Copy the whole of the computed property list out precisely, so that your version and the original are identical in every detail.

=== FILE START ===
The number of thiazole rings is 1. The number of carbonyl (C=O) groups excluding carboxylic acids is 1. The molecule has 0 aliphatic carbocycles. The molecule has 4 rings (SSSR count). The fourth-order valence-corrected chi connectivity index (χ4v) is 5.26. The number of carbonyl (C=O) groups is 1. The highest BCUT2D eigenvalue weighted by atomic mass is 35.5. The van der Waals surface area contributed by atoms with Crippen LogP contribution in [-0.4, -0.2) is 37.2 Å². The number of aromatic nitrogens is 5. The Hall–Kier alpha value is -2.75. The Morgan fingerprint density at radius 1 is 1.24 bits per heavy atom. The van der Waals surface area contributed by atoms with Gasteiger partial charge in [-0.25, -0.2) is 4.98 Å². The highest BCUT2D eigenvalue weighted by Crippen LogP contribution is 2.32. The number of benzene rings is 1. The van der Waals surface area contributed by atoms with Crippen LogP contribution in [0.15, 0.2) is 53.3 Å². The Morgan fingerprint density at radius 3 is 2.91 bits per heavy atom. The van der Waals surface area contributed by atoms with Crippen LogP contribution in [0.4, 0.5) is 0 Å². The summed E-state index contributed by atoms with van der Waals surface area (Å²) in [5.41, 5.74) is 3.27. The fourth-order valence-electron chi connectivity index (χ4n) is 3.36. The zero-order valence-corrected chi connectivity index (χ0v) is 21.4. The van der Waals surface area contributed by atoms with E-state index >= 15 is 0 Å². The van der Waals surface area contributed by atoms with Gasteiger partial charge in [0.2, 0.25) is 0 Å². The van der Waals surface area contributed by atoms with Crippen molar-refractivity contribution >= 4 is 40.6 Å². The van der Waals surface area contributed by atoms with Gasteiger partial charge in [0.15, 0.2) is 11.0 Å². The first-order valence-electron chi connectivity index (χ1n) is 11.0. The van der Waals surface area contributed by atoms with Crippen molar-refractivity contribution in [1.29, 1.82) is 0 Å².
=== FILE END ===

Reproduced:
The number of thiazole rings is 1. The number of carbonyl (C=O) groups excluding carboxylic acids is 1. The molecule has 0 aliphatic carbocycles. The molecule has 4 rings (SSSR count). The fourth-order valence-corrected chi connectivity index (χ4v) is 5.26. The number of carbonyl (C=O) groups is 1. The highest BCUT2D eigenvalue weighted by atomic mass is 35.5. The van der Waals surface area contributed by atoms with Crippen LogP contribution in [-0.4, -0.2) is 37.2 Å². The number of aromatic nitrogens is 5. The Hall–Kier alpha value is -2.75. The Morgan fingerprint density at radius 1 is 1.24 bits per heavy atom. The van der Waals surface area contributed by atoms with Gasteiger partial charge in [-0.25, -0.2) is 4.98 Å². The highest BCUT2D eigenvalue weighted by Crippen LogP contribution is 2.32. The number of benzene rings is 1. The van der Waals surface area contributed by atoms with Crippen LogP contribution in [0.15, 0.2) is 53.3 Å². The Morgan fingerprint density at radius 3 is 2.91 bits per heavy atom. The van der Waals surface area contributed by atoms with Crippen LogP contribution in [0.4, 0.5) is 0 Å². The summed E-state index contributed by atoms with van der Waals surface area (Å²) in [5.41, 5.74) is 3.27. The fourth-order valence-electron chi connectivity index (χ4n) is 3.36. The zero-order valence-corrected chi connectivity index (χ0v) is 21.4. The van der Waals surface area contributed by atoms with E-state index >= 15 is 0 Å². The van der Waals surface area contributed by atoms with Gasteiger partial charge in [0.2, 0.25) is 0 Å². The van der Waals surface area contributed by atoms with Crippen molar-refractivity contribution >= 4 is 40.6 Å². The van der Waals surface area contributed by atoms with Gasteiger partial charge in [0.15, 0.2) is 11.0 Å². The first-order valence-electron chi connectivity index (χ1n) is 11.0. The van der Waals surface area contributed by atoms with Crippen molar-refractivity contribution in [1.29, 1.82) is 0 Å².